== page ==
While the use of electric shock on individuals with intellectual delays issues may seem inhumane or archaic, its effectiveness in changing behavior could not be disputed. At the time it was considered cutting edge work and changed the direction of treatment. The shift in treatment from a Freudian theory-based practice, to one based solely on empirical evaluations and reliable data created what today is known Applied Behavior Analysis (ABA).

In the mid 60’s Dr. Lovaas attempted to help children avoid the path to institutions altogether by constructing an intervention designed to teach language to children with autism in hopes language would generalize to other core autism deficits such as play and self help skills. Some of the children received up to 40 hours per week of 1:1 instructions for an average of 13 months.
There were two treatment phases in this study, “Some Generalization and Follow Up Measures on Autistic Children in Behavior Therapy (the ’73 Study’).” The first treatment phase for this study lasted approximately 13 months, at which time the children with were discharged to their home or institution. The second treatment phase with the same participants occurred years later. The treatment/ no treatment/ treatment phases were a result of loss and acquisition of funding. The phases were an unintended result of money, but led to a sound research design known as AB-AB reversal. Because of this unintended design, and it’s effect on the children, terminating treatment due to lack of social funding, or alternating treatment phases is now unethical.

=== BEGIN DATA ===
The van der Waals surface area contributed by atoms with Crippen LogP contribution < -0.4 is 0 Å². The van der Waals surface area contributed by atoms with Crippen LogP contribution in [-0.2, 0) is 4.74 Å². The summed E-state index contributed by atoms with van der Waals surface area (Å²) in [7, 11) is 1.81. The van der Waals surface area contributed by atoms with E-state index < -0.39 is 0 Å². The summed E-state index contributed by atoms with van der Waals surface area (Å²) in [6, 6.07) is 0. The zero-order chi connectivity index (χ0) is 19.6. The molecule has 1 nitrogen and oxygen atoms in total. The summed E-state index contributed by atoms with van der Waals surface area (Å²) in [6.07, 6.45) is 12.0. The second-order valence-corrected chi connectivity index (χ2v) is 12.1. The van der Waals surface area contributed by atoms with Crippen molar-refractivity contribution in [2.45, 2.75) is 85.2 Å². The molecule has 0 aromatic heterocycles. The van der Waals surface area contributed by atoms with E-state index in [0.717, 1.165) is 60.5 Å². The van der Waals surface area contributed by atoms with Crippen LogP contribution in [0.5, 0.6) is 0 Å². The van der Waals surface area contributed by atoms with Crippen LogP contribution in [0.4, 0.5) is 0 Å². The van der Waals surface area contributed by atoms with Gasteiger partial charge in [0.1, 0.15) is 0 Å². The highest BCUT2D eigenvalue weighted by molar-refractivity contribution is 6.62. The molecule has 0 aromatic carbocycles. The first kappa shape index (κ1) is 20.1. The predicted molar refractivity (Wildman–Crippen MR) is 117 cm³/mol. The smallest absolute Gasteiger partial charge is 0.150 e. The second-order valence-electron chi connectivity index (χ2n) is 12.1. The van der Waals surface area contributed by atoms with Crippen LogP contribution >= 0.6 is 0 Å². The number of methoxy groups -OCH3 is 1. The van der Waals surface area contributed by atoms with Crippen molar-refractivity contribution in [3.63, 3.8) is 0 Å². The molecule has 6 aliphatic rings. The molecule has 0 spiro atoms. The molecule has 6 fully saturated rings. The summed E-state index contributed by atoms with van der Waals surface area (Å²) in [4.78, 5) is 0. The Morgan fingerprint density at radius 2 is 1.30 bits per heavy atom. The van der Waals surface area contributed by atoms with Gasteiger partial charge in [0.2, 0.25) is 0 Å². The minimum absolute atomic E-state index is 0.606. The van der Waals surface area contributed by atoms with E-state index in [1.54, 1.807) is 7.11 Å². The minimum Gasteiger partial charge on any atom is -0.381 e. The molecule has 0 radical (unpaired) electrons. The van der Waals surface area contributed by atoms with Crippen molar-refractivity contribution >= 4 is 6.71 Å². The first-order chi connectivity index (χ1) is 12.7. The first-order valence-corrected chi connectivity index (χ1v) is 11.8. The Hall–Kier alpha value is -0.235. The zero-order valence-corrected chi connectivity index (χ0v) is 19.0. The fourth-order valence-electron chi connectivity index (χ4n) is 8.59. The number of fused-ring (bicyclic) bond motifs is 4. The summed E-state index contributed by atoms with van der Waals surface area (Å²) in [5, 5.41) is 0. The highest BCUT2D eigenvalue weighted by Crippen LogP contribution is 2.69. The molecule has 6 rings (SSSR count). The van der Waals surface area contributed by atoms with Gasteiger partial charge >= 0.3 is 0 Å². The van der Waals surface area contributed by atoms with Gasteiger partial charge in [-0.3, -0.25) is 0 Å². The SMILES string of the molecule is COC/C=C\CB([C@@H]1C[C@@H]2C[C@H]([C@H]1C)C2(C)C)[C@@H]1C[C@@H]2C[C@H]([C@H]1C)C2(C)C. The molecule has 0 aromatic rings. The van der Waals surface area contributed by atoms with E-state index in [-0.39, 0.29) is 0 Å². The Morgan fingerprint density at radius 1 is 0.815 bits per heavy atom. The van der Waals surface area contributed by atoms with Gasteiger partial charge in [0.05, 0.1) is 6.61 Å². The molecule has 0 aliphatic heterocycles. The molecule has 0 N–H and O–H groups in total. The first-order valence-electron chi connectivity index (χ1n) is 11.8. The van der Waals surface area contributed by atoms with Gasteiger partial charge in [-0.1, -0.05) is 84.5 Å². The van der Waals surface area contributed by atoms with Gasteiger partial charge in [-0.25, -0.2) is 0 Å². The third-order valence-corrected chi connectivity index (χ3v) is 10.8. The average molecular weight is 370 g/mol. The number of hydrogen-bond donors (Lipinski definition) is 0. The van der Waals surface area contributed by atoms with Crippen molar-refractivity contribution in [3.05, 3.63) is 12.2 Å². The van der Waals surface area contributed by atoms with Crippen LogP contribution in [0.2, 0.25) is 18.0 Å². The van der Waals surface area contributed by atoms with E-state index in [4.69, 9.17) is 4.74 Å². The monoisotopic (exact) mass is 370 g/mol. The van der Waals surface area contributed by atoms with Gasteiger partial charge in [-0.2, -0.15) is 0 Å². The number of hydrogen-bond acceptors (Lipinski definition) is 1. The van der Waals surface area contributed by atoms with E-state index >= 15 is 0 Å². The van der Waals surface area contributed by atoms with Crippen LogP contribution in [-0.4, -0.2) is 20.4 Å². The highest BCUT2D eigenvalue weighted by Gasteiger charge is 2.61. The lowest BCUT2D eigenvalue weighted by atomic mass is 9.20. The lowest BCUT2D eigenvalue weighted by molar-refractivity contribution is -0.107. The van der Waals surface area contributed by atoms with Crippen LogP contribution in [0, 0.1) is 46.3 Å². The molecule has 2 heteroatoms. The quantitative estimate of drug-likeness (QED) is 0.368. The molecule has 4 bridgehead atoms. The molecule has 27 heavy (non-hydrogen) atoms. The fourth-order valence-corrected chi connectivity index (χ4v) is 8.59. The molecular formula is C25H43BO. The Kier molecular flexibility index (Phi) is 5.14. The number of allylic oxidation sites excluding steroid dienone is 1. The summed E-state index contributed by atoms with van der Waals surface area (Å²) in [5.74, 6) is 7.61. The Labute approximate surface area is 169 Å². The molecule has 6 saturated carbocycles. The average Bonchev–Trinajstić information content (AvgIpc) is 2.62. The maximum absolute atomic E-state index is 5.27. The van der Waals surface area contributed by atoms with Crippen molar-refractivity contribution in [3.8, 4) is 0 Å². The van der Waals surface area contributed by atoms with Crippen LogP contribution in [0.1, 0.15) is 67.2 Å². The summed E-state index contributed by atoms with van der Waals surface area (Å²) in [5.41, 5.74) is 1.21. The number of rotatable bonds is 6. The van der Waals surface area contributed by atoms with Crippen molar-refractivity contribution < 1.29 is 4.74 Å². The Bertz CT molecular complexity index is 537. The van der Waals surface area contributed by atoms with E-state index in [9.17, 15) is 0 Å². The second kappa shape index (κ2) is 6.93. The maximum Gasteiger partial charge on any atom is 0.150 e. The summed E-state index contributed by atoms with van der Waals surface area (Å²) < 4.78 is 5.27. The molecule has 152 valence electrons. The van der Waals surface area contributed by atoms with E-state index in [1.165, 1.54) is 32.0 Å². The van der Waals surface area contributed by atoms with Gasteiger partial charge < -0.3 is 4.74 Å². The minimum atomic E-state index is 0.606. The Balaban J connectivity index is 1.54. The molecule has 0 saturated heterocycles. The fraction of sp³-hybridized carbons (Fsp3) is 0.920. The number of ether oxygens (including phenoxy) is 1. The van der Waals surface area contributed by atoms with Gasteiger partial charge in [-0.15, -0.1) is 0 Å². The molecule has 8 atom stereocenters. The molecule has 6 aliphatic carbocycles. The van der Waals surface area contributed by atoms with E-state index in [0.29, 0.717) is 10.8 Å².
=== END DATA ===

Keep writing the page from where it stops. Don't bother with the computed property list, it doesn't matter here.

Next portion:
Several factors determined the effectiveness of the treatment.
The study was to the first to demonstrate that young children with autism could learn at an accelerated rate, so new and exciting parameters for treatment were discovered. As well, as it was the first intensive early intervention research article, it was not without its limitations. Limitations identified in this study were remediated in subsequent studies.


  • Early Intervention: the younger the child, the better the outcome.
  • Intensive: The children who received more hours of 1:1 instruction per week did better than those receiving fewer hours.
  • Duration: The children who were in therapy longer did better than those who were in therapy for only a short time.